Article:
Stoke on Trent

Extract from Lewis's Topographical Dictionary of England, 1831.
Transcribed by Mel Lockie, © Copyright 2010
Lewis Topographical Dictionaries

STOKE-upon-TRENT, a parish in the northern division of the hundred of PIREHILL, county of STAFFORD, 1 mile (E.) from Newcastle under Line, comprising the chapelries of Hanley, Lane-End, and Shelton, with part of Cobridge and Etruria, the townships of Bagnall, Botteslaw, Bucknall, Eaves, Fenton-Calvert, Fenton-Vivian, Longton, Penkhul with Boothen, and part of that of Seabridge, and the liberty of Clayton, and containing 29,233 inhabitants. This extensive parish, in common with others in this part of the county, owes its increase to the establishment of numerous potteries, for which its situation on the Trent renders it favourable, and for which it has been for many years particularly distinguished.

The streets are paved with brick, and the town is lighted with gas from works established at Shelton, and amply supplied with water. The principal articles of manufacture are china and earthenware in all their various branches, of which there are many extensive factories, employing more than one thousand eight hundred men; of these, the principal is that of Messrs. Spode. On the banks of the Trent and Mersey canal, which passes through the parish, and is carried over the river Trent by an aqueduct near the village, are numerous wharfs and warehouses, from which great quantities of the manufactures are sent by boats daily to all parts of the kingdom. Connected with the works are several mills for the preparation of flint, of which a considerable quantity is used in the manufacture of the finer articles of china, material improvement having been effected by its introduction.

The market is on Saturday, and is well supplied with provisions of every kind. The parish is within the jurisdiction of the county magistrates, and the police is under the superintendence of commissioners appointed by act of parliament in 1825, and amended in 1828, under the provisions of which also a chief bailiff is elected, who convenes and presides at all public meetings of the inhabitants.

This parish, at present including a district of more than seventeen square miles, was originally much more extensive, having at different times been subdivided and parts of it formed into independent parishes. In 1807, an act of parliament was obtained for separating from it the chapelries of Newcastle under Line, Burslem Whitmore, Bucknall with Bagnall, and Norton on the Moors, and erecting them into distinct parishes. In 1818, the perpetual advowson of the remaining parish of Stoke upon Trent, comprising Botteslaw, Clayton, part of Cobridge, Etruria, Fenton-Calvert, Fenton-Vivian, Hanley, Longton with Lane-End, Penkhul with Boothen, Seabridge, and Shelton, was purchased from the trustees under the will of the late Rev. William Robinson, by the present patron, John Tomlinson, of Cliff Ville, Esq., who in 1827 obtained an act of parliament authorising the sale, to the respective landowners, of all the tithes and rectorial dues belonging to the present rectory, and for endowing two new churches, which the parliamentary commissioners had agreed to build, one at Longton, and the other at Shelton, the livings to be distinct rectories; the same act contains also a provision for converting the chapelries of Lane-End and Hanley into distinct rectories.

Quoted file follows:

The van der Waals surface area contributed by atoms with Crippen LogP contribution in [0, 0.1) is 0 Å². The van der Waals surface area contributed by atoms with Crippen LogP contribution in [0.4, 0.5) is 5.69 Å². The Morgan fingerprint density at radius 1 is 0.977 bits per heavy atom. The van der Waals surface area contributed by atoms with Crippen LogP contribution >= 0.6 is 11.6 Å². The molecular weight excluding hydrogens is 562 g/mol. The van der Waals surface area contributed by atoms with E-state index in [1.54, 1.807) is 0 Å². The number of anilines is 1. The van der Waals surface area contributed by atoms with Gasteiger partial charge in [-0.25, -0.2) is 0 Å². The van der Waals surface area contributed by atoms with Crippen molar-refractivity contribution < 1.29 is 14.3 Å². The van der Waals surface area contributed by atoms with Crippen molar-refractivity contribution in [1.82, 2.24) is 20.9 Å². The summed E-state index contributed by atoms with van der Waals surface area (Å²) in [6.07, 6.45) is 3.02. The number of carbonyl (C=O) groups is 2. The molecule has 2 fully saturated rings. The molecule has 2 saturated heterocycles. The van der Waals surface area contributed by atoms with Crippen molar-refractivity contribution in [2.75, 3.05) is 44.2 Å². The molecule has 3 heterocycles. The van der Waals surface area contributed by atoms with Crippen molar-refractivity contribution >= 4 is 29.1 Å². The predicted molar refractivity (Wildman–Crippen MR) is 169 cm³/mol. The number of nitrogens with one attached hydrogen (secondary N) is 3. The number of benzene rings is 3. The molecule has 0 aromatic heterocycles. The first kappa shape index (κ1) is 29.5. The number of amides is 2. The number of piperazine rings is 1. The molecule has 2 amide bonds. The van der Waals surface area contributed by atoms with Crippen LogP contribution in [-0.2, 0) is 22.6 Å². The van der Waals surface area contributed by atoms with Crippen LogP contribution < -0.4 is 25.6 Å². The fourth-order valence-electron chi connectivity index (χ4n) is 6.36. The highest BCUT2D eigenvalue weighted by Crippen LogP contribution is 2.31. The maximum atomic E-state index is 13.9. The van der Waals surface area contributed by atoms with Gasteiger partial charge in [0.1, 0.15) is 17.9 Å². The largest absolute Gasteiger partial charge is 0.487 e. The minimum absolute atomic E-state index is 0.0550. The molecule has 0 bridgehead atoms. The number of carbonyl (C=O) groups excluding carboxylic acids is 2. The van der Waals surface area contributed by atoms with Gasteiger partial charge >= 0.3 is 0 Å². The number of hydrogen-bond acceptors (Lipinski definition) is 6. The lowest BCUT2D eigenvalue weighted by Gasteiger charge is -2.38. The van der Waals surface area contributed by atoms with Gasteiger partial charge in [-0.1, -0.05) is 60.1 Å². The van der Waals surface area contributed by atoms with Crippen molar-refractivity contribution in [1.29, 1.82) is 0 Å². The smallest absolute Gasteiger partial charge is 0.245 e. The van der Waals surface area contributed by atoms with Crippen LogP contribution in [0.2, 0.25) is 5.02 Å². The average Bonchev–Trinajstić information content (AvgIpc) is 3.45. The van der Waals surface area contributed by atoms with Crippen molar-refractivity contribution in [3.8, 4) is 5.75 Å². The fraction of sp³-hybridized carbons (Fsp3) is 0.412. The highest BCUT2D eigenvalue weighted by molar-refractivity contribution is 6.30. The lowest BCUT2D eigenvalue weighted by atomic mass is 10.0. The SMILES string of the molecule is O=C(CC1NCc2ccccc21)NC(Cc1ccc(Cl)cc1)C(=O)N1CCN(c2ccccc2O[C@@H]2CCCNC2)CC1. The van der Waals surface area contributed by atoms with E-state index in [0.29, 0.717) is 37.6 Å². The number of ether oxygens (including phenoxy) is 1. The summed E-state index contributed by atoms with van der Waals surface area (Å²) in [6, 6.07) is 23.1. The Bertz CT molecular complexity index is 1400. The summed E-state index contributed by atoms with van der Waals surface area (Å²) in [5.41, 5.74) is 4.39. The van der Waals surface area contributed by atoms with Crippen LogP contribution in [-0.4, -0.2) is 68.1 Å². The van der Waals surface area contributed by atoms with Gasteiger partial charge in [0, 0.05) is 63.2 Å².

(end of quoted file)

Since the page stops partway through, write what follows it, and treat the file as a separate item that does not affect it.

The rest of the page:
The living is a rectory, in the archdeaconry of Stafford, and diocese of Lichfield and Coventry, rated in the king's books, for the original parish, at £41. 0. 10., and in the patronage of J. Tomlinson, Esq. The old church, dedicated to St. Peter, a very ancient structure, having probably been built at the time of the Conquest, is mentioned in the taxation of Pope Nicholas, in 1291, at which time it was, with its several dependent chapels, valued at sixty marks.

Being not only too small but also in a state of decay, a new church was erected in 1826, near the site of the former, which is intended to be pulled down, partly by subscription among the inhabitants (towards which £3000 was given by the Rev. John C. Woodhouse, Dean of Lichfield, and rector, of the parish, and £500 by Josiah Spode, Esq.), by a parochial rate, and by contributions (spontaneously bestowed) arising from the extra labours of the workmen employed in the potteries: it is a handsome edifice in the later style of English architecture, containing one thousand six hundred sittings. In the chancel of the old church is a mural tablet and bust of the late Josiah Wedgwood, of Etruria, Esq. There are places of worship for Baptists, Independents, Wesleyan Methodists, and Methodists of the New Connexion.

A National school, in which seven hundred children of both sexes are instructed, is supported by subscription, and there are also similar schools in the various hamlets. Dr. John Lightfoot, an eminent Hebrew scholar, and one of the principal persons employed in finally arranging the liturgy of the church of England, was born at Stoke, in 1602.

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